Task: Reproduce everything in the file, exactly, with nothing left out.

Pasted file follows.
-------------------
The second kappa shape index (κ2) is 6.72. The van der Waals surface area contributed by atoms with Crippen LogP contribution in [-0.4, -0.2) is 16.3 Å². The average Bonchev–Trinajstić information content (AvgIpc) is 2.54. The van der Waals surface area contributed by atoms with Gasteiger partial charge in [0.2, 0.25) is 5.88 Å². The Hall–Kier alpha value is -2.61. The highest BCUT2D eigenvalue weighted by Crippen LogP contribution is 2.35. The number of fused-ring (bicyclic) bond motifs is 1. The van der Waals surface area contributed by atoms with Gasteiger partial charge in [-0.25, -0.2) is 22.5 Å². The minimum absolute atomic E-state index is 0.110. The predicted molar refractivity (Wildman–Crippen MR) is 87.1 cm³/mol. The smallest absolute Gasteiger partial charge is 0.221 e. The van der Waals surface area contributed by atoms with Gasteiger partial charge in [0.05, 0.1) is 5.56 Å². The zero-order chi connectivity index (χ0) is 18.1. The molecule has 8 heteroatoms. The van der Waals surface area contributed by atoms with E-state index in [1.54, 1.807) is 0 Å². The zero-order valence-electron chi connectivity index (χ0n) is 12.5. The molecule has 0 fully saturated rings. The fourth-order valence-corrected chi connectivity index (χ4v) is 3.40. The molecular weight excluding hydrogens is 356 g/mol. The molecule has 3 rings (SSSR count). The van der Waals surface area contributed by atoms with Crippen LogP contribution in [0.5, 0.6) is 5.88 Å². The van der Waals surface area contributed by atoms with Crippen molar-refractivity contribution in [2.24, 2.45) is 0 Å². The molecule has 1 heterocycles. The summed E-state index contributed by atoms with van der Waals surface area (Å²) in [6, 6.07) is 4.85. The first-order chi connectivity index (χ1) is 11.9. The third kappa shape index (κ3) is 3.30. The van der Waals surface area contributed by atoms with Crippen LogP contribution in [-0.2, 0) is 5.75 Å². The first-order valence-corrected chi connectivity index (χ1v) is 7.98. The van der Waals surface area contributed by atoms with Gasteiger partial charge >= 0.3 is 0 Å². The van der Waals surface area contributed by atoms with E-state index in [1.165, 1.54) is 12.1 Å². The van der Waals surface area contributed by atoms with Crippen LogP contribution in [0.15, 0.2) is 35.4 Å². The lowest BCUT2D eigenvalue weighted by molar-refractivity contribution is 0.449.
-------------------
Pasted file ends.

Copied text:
The second kappa shape index (κ2) is 6.72. The van der Waals surface area contributed by atoms with Crippen LogP contribution in [-0.4, -0.2) is 16.3 Å². The average Bonchev–Trinajstić information content (AvgIpc) is 2.54. The van der Waals surface area contributed by atoms with Gasteiger partial charge in [0.2, 0.25) is 5.88 Å². The Hall–Kier alpha value is -2.61. The highest BCUT2D eigenvalue weighted by Crippen LogP contribution is 2.35. The number of fused-ring (bicyclic) bond motifs is 1. The van der Waals surface area contributed by atoms with Gasteiger partial charge in [-0.25, -0.2) is 22.5 Å². The minimum absolute atomic E-state index is 0.110. The predicted molar refractivity (Wildman–Crippen MR) is 87.1 cm³/mol. The smallest absolute Gasteiger partial charge is 0.221 e. The van der Waals surface area contributed by atoms with Gasteiger partial charge in [0.05, 0.1) is 5.56 Å². The zero-order chi connectivity index (χ0) is 18.1. The molecule has 8 heteroatoms. The van der Waals surface area contributed by atoms with E-state index in [1.54, 1.807) is 0 Å². The zero-order valence-electron chi connectivity index (χ0n) is 12.5. The molecule has 0 fully saturated rings. The fourth-order valence-corrected chi connectivity index (χ4v) is 3.40. The molecular weight excluding hydrogens is 356 g/mol. The molecule has 3 rings (SSSR count). The van der Waals surface area contributed by atoms with Crippen LogP contribution in [0.5, 0.6) is 5.88 Å². The van der Waals surface area contributed by atoms with Crippen molar-refractivity contribution in [2.24, 2.45) is 0 Å². The molecule has 1 heterocycles. The summed E-state index contributed by atoms with van der Waals surface area (Å²) in [6, 6.07) is 4.85. The first-order chi connectivity index (χ1) is 11.9. The third kappa shape index (κ3) is 3.30. The van der Waals surface area contributed by atoms with Crippen LogP contribution in [-0.2, 0) is 5.75 Å². The first-order valence-corrected chi connectivity index (χ1v) is 7.98. The van der Waals surface area contributed by atoms with Gasteiger partial charge >= 0.3 is 0 Å². The van der Waals surface area contributed by atoms with E-state index in [1.165, 1.54) is 12.1 Å². The van der Waals surface area contributed by atoms with Crippen LogP contribution in [0.15, 0.2) is 35.4 Å². The lowest BCUT2D eigenvalue weighted by molar-refractivity contribution is 0.449.